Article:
Monday, 9 November 2020

My Slow Fashion Journey: From Addict to Activist

The transition to slow fashion is a journey that the entire fashion industry and us as citizens needs to take is a gradual one, yet so vital. While it’s important that we as citizens do our best to slow down our own consumption of clothes and to source them from ethical and sustainable avenues, that’s not always possible and is so dependent on a person’s privilege. As much as we should try our best individually to make our choices more ethical and sustainable, we have to hold brands to account for their exploitative practices. Complete system change is required to bring justice to workers and the planet, and shaming ourselves and others is not the way to change, naming and shaming the brands is!


I always find it useful and super interesting to find out about how people discovered slow fashion and how they made differences in their lifestyles and approach to brands. It’s important to remember that even the people who are now the most outspoken advocates of ethical and sustainable fashion at one point bought fast fashion, and probably bought a lot of it. There’s a starting point for everyone, and we shouldn’t feel guilty about wherever we are along our slow fashion journey. These things take time, persistence, frustration and resilience. Fast fashion marketing is manipulative and seemingly ethical and inclusive brands can let us down. It’s complicated.  

 

So, how did my slow fashion journey begin?



My A Level years were a huge time of learning for me, particularly outside of the curriculum. I learned a lot about feminism, mostly through the books I was able to borrow from my local library and my college library, and I increasingly looked into the need for intersectionality within this movement. I also learned a lot about sustainability, veganism (through my vegan friends I met at college), and eventually the effects of fast fashion. I started looking into the issue after hearing about some ethical issues within the fast fashion industry from a friend (love you Liz). I starting looking into NGOs like Fashion Revolution, and through them finding out about events like Rana Plaza and how systemic worker and environmental exploitation is within the industry. 

 

I went into college starting my A Levels and buying fast fashion enthusiastically – H&M was my favourite place to get my clothes! – and I left with completed exams and a determination to buy as little as possible, and when I did for those garments to be either secondhand or made sustainably and ethically (or at least to buy the most sustainable and ethical option available to me).

 

It was that summer between A levels and starting uni that I became more confident in my style. I got my dungarees, a couple of wildly patterned t-shirts and a few other items (all secondhand), and felt a lot happier in the clothes that I was wearing. I’d always loved clothes and putting outfits together, but there was a different kind of satisfaction knowing that less harm was created through the clothes I was now wearing (and indeed, do still wear).

 

Since then, I’ve done a lot more research into workers’ rights and the environment, have actively sought out stories from garment workers themselves, and was even able to write about the Rana Plaza disaster for a university essay. I am also currently doing a project on migrant workers in Boohoo's Leicester factories as part of one of my final year modules. Slow fashion is now at the centre of my activism. It encompasses so many different areas and issues – from colonialism, feminism, environmental conservation, labour rights, and more. With the pandemic, the increasing number of fast fashion scandals (notably #PayUp), as well as having more spare time as a result of finishing my second year of uni and being unable to continue my usual customer service job, I used the opportunity to ramp up my activism and research in the area. Before and at the beginning of the pandemic, I had kind of lost my way with my blog. I hadn’t written a post that wasn’t a Monthly Wrap Up for a several months, and to be frank, was burned out from my degree and other projects. Writing about these issues, on my blog and elsewhere, helped me get my writing mojo back as well as help give me a new sense of purpose and improve my mental health when it had been in a bit of a dire state.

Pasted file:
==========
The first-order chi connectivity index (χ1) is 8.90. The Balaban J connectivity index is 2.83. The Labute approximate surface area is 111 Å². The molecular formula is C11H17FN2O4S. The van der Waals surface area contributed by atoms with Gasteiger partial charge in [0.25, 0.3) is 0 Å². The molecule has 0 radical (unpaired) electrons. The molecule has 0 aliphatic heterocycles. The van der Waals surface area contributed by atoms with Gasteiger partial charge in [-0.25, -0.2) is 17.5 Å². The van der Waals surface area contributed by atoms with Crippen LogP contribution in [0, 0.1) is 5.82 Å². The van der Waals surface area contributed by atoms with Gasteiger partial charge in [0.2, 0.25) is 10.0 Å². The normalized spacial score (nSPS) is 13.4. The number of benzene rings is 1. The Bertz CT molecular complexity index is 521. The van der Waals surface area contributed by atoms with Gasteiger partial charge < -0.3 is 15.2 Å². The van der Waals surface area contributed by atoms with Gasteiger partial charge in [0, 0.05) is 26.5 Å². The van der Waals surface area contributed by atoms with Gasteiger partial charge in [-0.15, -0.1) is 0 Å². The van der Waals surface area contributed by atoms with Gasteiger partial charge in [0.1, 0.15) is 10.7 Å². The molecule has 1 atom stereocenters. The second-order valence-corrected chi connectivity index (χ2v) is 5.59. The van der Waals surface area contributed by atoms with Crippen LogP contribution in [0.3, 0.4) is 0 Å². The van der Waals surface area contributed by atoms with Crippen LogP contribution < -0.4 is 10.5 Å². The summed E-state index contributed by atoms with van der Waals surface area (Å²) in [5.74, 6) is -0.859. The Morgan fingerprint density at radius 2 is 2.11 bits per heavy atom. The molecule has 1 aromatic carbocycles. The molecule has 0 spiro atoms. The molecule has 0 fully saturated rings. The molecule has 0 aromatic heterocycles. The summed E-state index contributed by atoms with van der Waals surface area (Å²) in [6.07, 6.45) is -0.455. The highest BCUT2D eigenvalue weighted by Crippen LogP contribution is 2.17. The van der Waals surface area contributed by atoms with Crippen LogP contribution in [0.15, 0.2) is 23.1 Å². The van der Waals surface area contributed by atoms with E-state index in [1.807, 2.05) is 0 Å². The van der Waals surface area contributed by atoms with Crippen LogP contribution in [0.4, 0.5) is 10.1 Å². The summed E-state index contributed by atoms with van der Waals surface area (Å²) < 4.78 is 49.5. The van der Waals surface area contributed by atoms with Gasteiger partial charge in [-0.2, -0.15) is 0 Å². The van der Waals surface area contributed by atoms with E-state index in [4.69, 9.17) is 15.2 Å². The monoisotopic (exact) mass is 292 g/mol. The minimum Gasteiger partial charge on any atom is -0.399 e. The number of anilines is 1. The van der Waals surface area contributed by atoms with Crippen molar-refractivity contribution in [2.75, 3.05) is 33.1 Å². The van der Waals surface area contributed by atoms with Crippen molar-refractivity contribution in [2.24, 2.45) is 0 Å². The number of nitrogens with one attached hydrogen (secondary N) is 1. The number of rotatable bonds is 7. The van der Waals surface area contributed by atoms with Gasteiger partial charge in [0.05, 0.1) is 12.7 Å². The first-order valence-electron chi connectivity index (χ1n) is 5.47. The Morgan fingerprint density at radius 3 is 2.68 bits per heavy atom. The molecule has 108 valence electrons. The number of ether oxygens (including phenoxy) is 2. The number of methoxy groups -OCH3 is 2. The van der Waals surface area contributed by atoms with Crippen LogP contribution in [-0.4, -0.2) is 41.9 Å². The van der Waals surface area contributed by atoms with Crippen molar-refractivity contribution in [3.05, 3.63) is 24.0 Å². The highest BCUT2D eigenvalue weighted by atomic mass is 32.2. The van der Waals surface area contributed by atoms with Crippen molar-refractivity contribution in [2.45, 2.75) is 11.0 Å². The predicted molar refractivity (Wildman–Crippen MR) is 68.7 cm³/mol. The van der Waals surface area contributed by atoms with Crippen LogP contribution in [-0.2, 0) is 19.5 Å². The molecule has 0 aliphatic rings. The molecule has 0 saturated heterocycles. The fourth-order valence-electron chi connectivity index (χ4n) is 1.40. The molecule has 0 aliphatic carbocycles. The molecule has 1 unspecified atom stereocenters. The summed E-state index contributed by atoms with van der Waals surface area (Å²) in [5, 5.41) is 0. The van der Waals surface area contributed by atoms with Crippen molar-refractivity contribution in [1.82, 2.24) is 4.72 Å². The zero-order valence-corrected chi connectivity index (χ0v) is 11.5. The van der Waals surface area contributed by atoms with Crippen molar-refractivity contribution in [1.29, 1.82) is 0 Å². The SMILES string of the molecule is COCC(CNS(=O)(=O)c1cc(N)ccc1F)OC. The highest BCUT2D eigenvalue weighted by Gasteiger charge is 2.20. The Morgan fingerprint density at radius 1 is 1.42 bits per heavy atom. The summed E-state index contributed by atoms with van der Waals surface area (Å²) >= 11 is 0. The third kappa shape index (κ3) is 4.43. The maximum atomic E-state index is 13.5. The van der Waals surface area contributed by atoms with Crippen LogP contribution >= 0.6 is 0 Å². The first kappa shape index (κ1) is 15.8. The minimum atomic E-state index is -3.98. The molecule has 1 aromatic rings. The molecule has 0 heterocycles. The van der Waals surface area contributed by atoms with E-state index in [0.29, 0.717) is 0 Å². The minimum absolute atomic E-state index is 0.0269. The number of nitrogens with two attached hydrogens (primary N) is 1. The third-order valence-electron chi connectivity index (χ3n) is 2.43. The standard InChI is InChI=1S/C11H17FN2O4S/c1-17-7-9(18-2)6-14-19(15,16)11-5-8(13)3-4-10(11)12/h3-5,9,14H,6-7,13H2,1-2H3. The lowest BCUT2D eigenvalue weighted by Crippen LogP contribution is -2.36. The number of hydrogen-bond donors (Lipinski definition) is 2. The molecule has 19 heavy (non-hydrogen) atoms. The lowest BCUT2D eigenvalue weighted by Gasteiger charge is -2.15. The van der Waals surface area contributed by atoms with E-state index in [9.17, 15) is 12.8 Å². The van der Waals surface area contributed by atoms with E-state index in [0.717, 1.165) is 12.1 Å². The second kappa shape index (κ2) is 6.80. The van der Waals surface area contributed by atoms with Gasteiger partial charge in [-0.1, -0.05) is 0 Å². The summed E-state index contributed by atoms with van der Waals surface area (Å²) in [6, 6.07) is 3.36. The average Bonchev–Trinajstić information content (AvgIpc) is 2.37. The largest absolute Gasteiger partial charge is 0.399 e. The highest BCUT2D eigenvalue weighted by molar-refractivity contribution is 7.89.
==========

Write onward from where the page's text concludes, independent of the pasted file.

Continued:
Although I do consider myself to be a subscriber of slow fashion, and for most of my clothes consumption to be generally sustainable and ethical, I am still not perfect, and that is important to highlight. M&S is always my backup if I can’t find something secondhand, or need something new and either can’t find it ethically or the ethical option is unaffordable for me. It’s not a perfect brand, but it’s certainly the best on the high street for sustainability and workers’ rights (Good On You is a great place to check these areas), and shopping better wear possible even if not perfect is always better than not thinking about wear your garment comes from at all. Middle grounds are what movements towards ethical and sustainable consumption need more of, so that it doesn’t just become the domain the most elite. 

 

I have probably gone as far as the average individual is able – more if you take into account my level of privilege – and wider changes need to be made societally and within the fashion industry to bring justice to workers and those buying the clothes they make. If you want to find out more about the fast fashion industry and how to separate yourself from it, I recommend looking through my Fast Fashion 101 Resource Document as well as looking into organisations like Remake and Remember Who Made Them. Please sign Remake's latest #PayUp petition to demand that brands pay their workers during the pandemic.





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